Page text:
Blog : Franklin ground zero for New Hampshire solar revolution.

By Rich | Jun 18, 2015 | in

By Michael McCordNH Solar Garden

If all goes as planned, the largest municipal solar project of its kind will go online in Franklin later this year.

The agreement between the city of Franklin and NhSolarGarden will lead to the development of portions of 40 acres of currently unused land and generate more than 10 megawatts of power annually. It could go online as early as September.

Franklin city councilor and former mayor Tony Giunta has a unique perspective. Giunta is with Nobis Engineering of Concord and his company is handling the site development of the project which he believes put Franklin at the forefront of municipal energy policy.

“Franklin has constantly been criticized for being a community that’s struggled finding an adequate tax base ever since the booming mill industry left in the 1970s and 1980s,” Giunta explained. “Franklin is showing the region, the state, the country, and the world that large solar installations are economically viable. We don’t have to wait five years from now or ten years from now.”

NhSolarGarden, founded by green entrepreneur Andrew Kellar in 2013, has continued to accelerate the development of municipal and nonprofit solar projects. NHSG has over 40 megawatts currently being developed with 25 project sizes ranging from 200 kilowatts to 10 megawatts, according to Kellar.

“New Hampshire cities and towns are among the first to seize the moment to reduce their electricity costs and to promote clean energy,” Kellar said. “The municipalities of Milton, Franklin, Hillsborough, and Antrim along with nonprofits organizations like Southwestern Community Services in Keene and the Newmarket Housing Authority have all committed to solar fields on landfills, waste water treatment plants and other public areas. Other Towns are lining up to realize the same benefits.”

The “benefits” accrue by transforming underutilized land into sources of clean energy. Kellar said project partners can reduce their electricity costs by 10 percent to 15 percent annually while signing long-term power purchase agreements (PPAs) to lock-in today’s rates in the face of rising future electricity costs. In the case of Franklin, that will mean $100,000 annually in leasing public land for the solar arrays while savings as much as $30,000 annually in energy costs at all the public buildings using the renewable energy generated.

New Hampshire is lagging behind other states and regions of the country in solar development. According to a recent report by the Solar Energy Industries Association, solar installation grew by 13 percent in 2014 with nearly 7,000 mw of new solar electric capacity installed. The SEIA also reported that solar accounted for 32 percent of all new energy created in the United States.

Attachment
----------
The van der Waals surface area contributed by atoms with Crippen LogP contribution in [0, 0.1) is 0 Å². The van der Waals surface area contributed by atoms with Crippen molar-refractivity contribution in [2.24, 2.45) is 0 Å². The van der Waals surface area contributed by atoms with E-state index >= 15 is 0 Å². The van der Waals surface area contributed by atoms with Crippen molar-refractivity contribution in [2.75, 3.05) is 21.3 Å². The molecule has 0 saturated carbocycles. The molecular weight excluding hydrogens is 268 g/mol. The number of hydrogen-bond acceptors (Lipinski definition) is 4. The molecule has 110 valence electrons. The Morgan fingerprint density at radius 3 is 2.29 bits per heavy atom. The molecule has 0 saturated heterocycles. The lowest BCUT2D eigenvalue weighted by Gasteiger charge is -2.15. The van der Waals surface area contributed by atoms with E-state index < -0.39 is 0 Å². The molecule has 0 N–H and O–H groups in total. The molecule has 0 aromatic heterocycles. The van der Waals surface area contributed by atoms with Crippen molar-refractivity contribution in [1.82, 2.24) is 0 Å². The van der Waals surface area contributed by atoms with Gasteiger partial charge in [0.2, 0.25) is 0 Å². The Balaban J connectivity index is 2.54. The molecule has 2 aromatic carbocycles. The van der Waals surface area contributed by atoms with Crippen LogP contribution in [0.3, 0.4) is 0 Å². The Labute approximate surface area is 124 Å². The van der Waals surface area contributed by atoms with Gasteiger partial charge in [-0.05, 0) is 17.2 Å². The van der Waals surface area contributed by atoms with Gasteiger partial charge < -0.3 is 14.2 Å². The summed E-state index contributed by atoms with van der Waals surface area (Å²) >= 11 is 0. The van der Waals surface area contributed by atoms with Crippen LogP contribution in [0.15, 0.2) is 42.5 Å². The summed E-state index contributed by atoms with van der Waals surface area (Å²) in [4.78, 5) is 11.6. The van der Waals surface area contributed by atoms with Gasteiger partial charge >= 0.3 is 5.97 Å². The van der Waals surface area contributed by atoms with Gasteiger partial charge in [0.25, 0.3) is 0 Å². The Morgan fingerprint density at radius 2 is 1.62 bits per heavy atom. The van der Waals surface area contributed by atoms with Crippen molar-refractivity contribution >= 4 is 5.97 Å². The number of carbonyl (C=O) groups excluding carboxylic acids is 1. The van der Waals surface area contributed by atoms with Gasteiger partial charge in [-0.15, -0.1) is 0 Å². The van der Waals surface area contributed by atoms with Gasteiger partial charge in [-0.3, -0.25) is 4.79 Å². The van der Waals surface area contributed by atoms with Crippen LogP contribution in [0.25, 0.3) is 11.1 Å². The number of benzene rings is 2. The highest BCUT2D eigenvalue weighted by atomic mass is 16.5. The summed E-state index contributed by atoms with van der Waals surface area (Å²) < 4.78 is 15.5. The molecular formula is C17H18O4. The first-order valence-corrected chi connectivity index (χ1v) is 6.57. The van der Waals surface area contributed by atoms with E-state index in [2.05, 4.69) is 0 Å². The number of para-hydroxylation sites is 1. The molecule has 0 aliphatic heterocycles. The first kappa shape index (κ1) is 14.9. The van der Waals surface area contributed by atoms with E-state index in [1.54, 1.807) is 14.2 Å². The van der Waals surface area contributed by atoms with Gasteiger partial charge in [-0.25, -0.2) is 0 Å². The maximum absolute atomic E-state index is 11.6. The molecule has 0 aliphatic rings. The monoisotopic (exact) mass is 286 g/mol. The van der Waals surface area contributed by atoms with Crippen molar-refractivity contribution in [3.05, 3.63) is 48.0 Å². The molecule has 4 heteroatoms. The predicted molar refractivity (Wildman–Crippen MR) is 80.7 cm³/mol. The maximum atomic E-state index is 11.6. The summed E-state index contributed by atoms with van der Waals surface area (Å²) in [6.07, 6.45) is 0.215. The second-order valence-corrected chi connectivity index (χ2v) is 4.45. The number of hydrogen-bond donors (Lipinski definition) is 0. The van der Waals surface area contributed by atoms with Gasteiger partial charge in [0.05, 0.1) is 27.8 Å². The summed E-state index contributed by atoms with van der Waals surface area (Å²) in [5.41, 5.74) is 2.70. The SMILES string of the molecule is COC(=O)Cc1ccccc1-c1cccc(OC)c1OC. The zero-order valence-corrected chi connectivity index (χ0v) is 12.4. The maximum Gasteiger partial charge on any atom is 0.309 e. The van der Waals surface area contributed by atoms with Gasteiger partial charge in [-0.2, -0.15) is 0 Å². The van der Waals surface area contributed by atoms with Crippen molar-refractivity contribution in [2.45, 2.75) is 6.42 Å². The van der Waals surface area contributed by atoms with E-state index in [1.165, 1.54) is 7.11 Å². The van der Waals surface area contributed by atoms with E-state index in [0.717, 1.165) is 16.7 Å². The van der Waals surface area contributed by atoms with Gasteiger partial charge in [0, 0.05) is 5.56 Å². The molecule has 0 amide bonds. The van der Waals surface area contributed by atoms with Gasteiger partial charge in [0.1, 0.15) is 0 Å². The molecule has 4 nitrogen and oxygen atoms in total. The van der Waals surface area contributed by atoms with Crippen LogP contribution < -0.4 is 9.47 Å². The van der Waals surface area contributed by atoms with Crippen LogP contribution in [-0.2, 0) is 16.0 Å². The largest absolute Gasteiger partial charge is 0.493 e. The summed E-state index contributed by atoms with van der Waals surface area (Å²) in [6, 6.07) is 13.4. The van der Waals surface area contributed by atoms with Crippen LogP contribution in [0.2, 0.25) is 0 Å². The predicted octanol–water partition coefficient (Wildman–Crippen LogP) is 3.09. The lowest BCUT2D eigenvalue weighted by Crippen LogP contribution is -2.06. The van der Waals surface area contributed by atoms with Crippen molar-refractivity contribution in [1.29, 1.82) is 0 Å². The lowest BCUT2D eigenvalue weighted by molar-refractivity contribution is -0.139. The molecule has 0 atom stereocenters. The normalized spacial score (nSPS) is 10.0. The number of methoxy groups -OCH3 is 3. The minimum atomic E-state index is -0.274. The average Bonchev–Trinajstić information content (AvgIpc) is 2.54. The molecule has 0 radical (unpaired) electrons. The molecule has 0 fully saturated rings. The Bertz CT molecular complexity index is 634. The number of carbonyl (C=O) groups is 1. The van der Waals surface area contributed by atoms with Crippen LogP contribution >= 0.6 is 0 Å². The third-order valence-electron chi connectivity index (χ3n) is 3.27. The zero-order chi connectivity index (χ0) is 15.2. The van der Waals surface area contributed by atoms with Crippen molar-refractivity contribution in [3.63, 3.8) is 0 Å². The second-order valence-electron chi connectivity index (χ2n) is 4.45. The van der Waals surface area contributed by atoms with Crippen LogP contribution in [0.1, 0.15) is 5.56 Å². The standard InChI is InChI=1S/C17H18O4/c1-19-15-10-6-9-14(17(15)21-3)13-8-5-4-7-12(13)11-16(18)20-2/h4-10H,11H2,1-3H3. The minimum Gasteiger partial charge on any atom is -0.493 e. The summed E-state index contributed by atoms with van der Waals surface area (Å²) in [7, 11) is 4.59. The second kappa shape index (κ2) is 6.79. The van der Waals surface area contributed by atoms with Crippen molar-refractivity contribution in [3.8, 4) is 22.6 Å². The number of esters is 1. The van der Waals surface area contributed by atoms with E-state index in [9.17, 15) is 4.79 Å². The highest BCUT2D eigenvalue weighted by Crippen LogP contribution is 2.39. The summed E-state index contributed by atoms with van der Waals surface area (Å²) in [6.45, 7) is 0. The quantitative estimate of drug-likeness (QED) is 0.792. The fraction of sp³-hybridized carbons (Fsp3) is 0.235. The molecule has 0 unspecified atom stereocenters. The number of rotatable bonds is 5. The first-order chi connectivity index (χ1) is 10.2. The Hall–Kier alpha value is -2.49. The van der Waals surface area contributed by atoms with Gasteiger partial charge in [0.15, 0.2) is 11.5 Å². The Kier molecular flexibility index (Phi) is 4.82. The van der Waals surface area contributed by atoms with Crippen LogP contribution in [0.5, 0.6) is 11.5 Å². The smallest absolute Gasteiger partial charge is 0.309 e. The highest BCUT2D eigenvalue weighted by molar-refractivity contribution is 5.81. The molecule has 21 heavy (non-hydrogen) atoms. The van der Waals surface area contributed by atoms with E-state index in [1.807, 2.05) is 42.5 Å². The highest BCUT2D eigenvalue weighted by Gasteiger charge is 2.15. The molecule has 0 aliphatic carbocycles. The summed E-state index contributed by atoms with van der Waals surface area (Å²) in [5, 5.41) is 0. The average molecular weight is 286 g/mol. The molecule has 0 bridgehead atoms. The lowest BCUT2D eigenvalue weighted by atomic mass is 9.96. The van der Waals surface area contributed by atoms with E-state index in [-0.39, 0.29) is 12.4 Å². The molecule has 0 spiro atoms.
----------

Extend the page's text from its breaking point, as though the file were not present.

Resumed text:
According to SEIA, New Hampshire ranks 31st in the country in solar development and has little to no commercial solar development in place. An estimated 7 megawatts have been installed in New Hampshire versus 600 megawatts in Massachusetts and over 30 megawatts in Vermont.

Ken Rubin, the founder and President of Golden Goose Renewables in Durham, is a financial backer of NhSolarGarden and he believes the time is right for rapid growth in larger scale solar projects.

“We believe there is going to be a coming out party when more of these projects come on line,” Rubin said. “Each of these communities is going to have a good story to tell and it will lead to New Hampshire becoming a solar state.” It also dovetails into the state’s goal of having 24 percent renewable energy by 2025.

The development is being helped by falling prices for the technological infrastructure of solar. New Hampshire Public Utility Commission policy changes and financial incentives could also increase the availability of clean energy –especially as electricity prices continue to rise. New Hampshire has the 8th highest electricity rate in the United States with rates increasing at an average rate of 7.9 percent over the past 11 years. Rates increased at an average rate of more than 11 percent across New England during the same time frame.

Kellar said that both Group Net Metering and C&I (commercial and industrial) Rebate efforts were modeled after successful programs launched in other electricity-expensive states such as Massachusetts, Vermont, Connecticut, and Rhode Island. The C&I rebates provide support to eligible projects to allow solar development to be economically feasible in communities like Franklin.

Giunta believes that Franklin will be at the forefront of a smart and practical solar energy revolution in the state. “The citizenry and political leaders agree we want to move to renewable, more localized sources of power and the most convenient and least intrusive source is solar,” he said. “Franklin has been able to negotiate financial benefit from long term lease and tax payments. We will take advantage of lower more stable electricity rates and Franklin can proclaim we are an eco-sustainable city. We’ve set a great standard and want to share it with any and all communities who care to move with us into the 21st century.”

NhSolarGarden is a green-certified Business Partner with the Green Alliance, the Portsmouth organization which connects over 100 regional green businesses with more than 4,000 green consumers.

Learn more about NhSolarGarden here.